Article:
Lathes are used to symmetrically remove material from a work piece; the piece spins, and the lathe takes off material evenly on a plane perpendicular to the spinning. A speed lathe is a type of lathe that is designed to operate much faster than its common counterpart. These machines are generally only used for small tasks such as finishing an object or removing burs left over from earlier manufacturing steps. The speed increase is usually achieved through changes to the speed lathe’s motor; these changes allow the lathe to reach appropriate speeds faster than common lathes.
There are many different types of lathes. In order to be a lathe, a device only needs to do one thing: affect a workspace in a symmetrical way. While nearly every lathe does this by spinning the work piece, that is technically not required. This symmetry means that the shape of the piece looks the same from any direction when held with the same orientation. For instance, a candlestick generally looks the same from any viewing angle when placed on a surface.
A common machining lathe holds on to a work piece at two points. It then uses powerful motors to spin the piece at very high speed. A series of tools then touch the piece and remove material at a right angle to the axis of the spin. When it is done, the work area has a distinct shape that is the same from all sides.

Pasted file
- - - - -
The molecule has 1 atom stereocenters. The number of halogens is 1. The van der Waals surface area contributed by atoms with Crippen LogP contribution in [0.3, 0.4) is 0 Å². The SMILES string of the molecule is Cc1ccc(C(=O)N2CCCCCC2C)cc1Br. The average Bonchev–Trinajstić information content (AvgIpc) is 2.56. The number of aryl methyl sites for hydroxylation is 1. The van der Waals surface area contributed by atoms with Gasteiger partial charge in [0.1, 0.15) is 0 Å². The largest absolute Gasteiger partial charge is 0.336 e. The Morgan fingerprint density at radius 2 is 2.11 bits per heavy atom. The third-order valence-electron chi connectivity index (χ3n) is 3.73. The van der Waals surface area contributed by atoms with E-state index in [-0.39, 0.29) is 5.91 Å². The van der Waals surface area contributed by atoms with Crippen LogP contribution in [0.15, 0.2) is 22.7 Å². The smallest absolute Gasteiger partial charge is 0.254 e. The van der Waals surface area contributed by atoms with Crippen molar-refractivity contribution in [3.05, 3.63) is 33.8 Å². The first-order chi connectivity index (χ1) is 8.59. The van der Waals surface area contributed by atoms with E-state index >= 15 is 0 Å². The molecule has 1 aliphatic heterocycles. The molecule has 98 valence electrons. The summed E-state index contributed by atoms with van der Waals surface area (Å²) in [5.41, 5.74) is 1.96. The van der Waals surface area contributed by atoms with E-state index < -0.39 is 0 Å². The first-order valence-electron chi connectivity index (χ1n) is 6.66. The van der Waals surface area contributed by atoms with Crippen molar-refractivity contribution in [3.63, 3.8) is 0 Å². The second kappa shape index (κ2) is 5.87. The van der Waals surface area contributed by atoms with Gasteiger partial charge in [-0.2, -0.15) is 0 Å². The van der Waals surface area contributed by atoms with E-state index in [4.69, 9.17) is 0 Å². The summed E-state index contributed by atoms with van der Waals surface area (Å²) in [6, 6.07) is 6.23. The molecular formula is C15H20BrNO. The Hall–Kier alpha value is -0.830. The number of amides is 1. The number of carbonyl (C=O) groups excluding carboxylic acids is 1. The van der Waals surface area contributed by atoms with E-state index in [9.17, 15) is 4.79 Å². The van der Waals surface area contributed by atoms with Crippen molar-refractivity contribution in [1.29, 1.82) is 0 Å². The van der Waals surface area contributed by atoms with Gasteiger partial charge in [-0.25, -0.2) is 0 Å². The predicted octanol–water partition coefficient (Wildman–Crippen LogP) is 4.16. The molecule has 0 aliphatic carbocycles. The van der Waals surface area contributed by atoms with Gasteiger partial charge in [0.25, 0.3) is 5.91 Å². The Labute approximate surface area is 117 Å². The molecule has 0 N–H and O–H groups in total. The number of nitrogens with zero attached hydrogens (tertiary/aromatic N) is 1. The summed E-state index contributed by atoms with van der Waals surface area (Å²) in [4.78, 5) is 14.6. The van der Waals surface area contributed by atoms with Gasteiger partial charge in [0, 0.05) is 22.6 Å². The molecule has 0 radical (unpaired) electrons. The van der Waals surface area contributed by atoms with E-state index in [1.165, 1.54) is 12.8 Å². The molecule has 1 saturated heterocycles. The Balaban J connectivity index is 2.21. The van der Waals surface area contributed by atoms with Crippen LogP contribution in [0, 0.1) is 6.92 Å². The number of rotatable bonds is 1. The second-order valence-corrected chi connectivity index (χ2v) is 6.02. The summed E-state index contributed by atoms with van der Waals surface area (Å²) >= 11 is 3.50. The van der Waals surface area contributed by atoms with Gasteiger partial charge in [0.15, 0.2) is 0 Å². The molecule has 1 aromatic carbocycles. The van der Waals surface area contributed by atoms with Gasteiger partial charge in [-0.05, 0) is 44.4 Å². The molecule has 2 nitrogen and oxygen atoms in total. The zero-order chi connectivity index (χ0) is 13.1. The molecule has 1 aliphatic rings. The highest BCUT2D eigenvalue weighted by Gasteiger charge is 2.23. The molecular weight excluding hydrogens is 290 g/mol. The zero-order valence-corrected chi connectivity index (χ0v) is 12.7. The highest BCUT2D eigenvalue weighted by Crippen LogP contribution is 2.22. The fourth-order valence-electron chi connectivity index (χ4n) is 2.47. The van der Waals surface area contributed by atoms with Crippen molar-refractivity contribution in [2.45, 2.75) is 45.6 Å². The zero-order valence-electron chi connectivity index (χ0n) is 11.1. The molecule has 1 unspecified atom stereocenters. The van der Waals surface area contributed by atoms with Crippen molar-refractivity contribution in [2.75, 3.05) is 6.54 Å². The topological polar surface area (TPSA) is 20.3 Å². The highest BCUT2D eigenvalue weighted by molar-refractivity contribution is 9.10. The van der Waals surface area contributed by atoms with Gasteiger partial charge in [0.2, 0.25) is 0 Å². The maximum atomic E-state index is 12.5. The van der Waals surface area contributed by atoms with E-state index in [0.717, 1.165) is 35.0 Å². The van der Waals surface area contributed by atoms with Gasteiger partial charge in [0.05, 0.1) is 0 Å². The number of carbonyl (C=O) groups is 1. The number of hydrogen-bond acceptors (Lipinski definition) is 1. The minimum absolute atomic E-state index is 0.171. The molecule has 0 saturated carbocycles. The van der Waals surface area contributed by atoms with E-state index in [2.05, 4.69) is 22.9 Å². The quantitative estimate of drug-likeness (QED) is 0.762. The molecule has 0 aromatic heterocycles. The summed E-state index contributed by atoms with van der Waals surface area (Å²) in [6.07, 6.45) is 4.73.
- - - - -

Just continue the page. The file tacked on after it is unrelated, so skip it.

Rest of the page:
These lathes are often very large and bulky. It isn’t uncommon for a standard machining lathe to be as large and heavy as a small car. This bulk allows them to accommodate work pieces of larger sizes and house the motors that spin the material. When a work piece only needs a small amount of work, these lathes are prohibitively expensive to use.
When a smaller tool is needed, manufacturers use finishing lathes. These lathes generally sit on a work table or stand and are about the size of a household microwave. They have much smaller motors and cannot perform many of the tasks that the larger lathes can, but they are much less expensive to operate.
A speed lathe is a type of finishing lathe. When an operator uses a finishing lathe, the majority of the work time is spent waiting for the lathe to speed up or slow down. A speed lathe gets to speed much faster than the common versions and often has a more robust breaking system. This allows workers to operate on more pieces per work cycle, increasing productivity and output. The changes in the speed lathe’s operations generally mean it has slightly less power than a lathe of the same basic shape and cost.